Look carefully, if you doubt me, at the centers of the larger towns in virtually every part of our country. You will find that they are economically dead or dying. Good buildings that used to house needful, useful, locally owned small businesses of all kinds are now empty or have evolved into junk stores or antique shops. But look at the houses, the churches, the commercial buildings, the courthouse, and you will see that more often than not they are comely and well made. And then go look at the corporate outskirts: the chain stores, the fast-food joints, the food-and-fuel stores that no longer can be called service stations, the motels. Try to find something comely or well made there.

What is the difference? The difference is that the old town centers were built by people who were proud of their place and who realized a particular value in living there. The old buildings look good because they were built by people who respected themselves and wanted the respect of their neighbors. The corporate outskirts, on the contrary, were built by people who manifestly take no pride in the place, see no value in lives lived there, and recognize no neighbors. The only value they see in the place is the money that can be siphoned out of it to more fortunate places -- that is, to the wealthier suburbs of the larger cities.

Can we actually suppose that we are wasting, polluting, and making ugly this beautiful land for the sake of patriotism and the love of God? Perhaps some of us would like to think so, but in fact this destruction is taking place because we have allowed ourselves to believe, and to live, a mated pair of economic lies: that nothing has a value that is not assigned to it by the market; and that the economic life of our communities can safely be handed over to the great corporations.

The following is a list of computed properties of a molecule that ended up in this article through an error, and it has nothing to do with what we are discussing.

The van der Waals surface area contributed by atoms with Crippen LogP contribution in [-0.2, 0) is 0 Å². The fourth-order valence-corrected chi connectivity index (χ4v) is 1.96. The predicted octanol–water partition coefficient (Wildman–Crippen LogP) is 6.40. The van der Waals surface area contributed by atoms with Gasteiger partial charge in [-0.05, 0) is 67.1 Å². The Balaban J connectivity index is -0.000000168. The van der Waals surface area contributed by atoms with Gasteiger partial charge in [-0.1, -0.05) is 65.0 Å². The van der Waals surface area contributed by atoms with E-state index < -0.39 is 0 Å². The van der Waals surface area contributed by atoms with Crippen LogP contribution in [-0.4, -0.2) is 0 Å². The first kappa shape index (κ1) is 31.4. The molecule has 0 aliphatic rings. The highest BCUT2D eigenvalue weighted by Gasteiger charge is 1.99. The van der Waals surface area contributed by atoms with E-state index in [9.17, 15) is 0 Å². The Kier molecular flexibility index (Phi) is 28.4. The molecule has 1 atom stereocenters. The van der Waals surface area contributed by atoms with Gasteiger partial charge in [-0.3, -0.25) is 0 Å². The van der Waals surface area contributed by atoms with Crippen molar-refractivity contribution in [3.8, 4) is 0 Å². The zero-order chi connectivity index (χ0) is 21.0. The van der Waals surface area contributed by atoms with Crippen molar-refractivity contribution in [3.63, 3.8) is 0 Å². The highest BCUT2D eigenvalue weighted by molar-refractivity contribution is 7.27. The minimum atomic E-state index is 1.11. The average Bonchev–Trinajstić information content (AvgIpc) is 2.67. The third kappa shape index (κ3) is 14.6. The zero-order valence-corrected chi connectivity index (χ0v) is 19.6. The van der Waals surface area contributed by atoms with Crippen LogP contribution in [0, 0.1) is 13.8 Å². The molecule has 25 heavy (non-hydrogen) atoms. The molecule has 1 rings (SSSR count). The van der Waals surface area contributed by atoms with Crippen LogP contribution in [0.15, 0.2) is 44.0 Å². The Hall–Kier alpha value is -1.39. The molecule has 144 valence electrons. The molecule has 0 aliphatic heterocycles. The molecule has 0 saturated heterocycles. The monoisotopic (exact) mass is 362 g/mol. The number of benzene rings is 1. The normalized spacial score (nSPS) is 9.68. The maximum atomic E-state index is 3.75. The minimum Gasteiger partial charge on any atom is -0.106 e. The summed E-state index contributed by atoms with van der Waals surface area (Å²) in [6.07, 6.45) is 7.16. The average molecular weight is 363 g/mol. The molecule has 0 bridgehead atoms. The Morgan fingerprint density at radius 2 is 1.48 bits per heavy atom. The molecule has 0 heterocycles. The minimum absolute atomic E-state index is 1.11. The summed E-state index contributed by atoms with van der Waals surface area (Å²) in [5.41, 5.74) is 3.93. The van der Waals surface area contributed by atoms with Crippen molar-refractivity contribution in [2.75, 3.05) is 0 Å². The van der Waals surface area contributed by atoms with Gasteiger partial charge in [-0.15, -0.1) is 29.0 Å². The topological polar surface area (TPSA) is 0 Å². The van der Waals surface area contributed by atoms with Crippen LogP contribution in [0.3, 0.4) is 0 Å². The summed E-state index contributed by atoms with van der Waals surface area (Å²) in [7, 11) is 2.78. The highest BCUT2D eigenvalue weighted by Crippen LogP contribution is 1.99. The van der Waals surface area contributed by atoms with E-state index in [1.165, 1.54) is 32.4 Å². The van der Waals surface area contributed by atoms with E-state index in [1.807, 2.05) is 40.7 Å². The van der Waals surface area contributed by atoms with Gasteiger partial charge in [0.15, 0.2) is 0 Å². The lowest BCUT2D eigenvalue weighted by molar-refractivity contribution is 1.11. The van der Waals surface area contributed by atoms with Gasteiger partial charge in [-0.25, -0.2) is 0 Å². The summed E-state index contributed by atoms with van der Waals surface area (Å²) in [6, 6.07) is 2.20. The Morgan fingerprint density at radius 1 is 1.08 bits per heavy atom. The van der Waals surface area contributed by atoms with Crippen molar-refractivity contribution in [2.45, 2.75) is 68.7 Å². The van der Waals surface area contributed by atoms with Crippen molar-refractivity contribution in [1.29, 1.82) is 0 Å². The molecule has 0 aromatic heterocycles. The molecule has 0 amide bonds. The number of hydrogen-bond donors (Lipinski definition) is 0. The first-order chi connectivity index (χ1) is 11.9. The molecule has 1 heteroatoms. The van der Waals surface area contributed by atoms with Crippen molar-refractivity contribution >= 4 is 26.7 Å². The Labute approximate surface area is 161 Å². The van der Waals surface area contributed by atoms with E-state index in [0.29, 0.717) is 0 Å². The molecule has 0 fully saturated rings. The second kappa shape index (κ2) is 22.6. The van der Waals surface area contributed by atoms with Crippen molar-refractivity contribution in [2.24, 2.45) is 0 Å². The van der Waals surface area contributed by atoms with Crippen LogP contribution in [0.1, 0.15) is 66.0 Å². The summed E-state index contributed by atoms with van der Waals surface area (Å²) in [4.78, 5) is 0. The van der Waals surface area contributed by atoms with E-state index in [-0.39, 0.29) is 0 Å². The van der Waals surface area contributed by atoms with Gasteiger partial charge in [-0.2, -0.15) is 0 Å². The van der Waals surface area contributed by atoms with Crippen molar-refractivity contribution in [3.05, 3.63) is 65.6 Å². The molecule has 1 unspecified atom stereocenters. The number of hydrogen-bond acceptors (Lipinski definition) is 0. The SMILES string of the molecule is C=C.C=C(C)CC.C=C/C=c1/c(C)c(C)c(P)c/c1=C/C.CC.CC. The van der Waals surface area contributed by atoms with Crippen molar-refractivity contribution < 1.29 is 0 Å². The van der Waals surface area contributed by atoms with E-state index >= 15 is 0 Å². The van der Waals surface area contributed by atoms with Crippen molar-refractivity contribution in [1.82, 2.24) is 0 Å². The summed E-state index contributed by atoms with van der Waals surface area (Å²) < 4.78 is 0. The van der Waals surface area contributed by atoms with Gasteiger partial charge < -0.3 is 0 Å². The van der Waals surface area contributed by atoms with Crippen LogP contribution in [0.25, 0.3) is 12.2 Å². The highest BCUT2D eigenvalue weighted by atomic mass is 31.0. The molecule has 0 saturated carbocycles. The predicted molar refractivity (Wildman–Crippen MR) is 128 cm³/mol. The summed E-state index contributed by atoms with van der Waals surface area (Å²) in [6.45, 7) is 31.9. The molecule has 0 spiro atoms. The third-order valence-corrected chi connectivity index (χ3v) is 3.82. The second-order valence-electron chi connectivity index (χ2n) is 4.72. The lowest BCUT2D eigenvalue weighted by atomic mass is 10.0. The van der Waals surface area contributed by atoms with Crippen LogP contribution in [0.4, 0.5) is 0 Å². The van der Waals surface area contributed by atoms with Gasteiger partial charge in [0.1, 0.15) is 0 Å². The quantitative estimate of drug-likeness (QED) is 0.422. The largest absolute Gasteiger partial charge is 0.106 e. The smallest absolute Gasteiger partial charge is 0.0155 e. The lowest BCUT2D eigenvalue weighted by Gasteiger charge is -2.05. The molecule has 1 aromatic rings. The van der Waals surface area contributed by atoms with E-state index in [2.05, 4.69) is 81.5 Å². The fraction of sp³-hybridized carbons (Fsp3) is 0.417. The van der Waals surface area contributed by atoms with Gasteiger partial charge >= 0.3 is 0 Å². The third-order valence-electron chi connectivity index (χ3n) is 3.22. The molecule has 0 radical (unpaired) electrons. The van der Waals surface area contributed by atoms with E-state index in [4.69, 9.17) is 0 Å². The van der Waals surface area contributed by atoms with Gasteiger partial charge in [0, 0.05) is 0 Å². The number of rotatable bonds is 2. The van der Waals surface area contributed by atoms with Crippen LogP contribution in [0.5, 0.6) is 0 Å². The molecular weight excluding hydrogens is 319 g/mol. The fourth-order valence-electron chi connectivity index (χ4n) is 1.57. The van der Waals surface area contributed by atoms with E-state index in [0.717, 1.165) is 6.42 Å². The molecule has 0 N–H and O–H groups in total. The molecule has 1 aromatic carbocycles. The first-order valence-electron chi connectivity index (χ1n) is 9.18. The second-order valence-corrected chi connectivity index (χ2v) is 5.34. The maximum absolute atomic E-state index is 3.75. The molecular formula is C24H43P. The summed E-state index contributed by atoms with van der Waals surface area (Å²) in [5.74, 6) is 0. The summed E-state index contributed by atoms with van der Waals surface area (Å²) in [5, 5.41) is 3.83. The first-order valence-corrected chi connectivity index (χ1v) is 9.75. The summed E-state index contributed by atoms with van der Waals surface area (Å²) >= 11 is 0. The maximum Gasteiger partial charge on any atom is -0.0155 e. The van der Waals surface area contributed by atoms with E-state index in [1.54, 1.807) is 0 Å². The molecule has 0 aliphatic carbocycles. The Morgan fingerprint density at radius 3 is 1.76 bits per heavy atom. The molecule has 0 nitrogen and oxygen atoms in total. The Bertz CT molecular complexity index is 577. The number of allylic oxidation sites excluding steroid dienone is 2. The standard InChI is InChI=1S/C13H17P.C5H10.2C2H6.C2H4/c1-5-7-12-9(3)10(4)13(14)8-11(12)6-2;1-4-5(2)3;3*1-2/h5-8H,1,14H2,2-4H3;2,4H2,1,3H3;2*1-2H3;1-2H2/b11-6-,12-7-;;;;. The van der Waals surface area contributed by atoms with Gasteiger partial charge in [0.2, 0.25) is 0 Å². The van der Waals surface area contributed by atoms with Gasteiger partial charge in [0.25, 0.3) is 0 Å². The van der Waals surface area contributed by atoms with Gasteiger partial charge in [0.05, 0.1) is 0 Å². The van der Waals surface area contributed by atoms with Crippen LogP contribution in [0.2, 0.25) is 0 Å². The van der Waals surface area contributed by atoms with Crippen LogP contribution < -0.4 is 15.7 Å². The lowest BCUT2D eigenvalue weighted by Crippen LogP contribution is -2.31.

Read the whole essay...

Also, here's a good look at the ABCs of mountaintop removal.

Wednesday, May 10, 2006

Surprising, definitely surprising

From A Tiny Revolution comes the revelation that Douglas Feith, now pulling down a fat stipend for sharing his lunatic ideas with Georgetown students (the press release calls him a "Distinguished Practitioner in National Security Policy"—wipe the tears of laughter from your eyes), had a novel idea for "our" post-911 "response":

Until today I'd never heard of this special Douglas Feith plan after September 11th:

Days after 9/11, a senior Pentagon official lamented the lack of good targets in Afghanistan and proposed instead U.S. military attacks in South America or Southeast Asia as "a surprise to the terrorists," according to a footnote in the recent 9/11 Commission Report. The unsigned top-secret memo, which the panel's report said appears to have been written by Defense Under Secretary Douglas Feith, is one of several Pentagon documents uncovered by the commission which advance unorthodox ideas for the war on terror. The memo suggested "hitting targets outside the Middle East in the initial offensive"...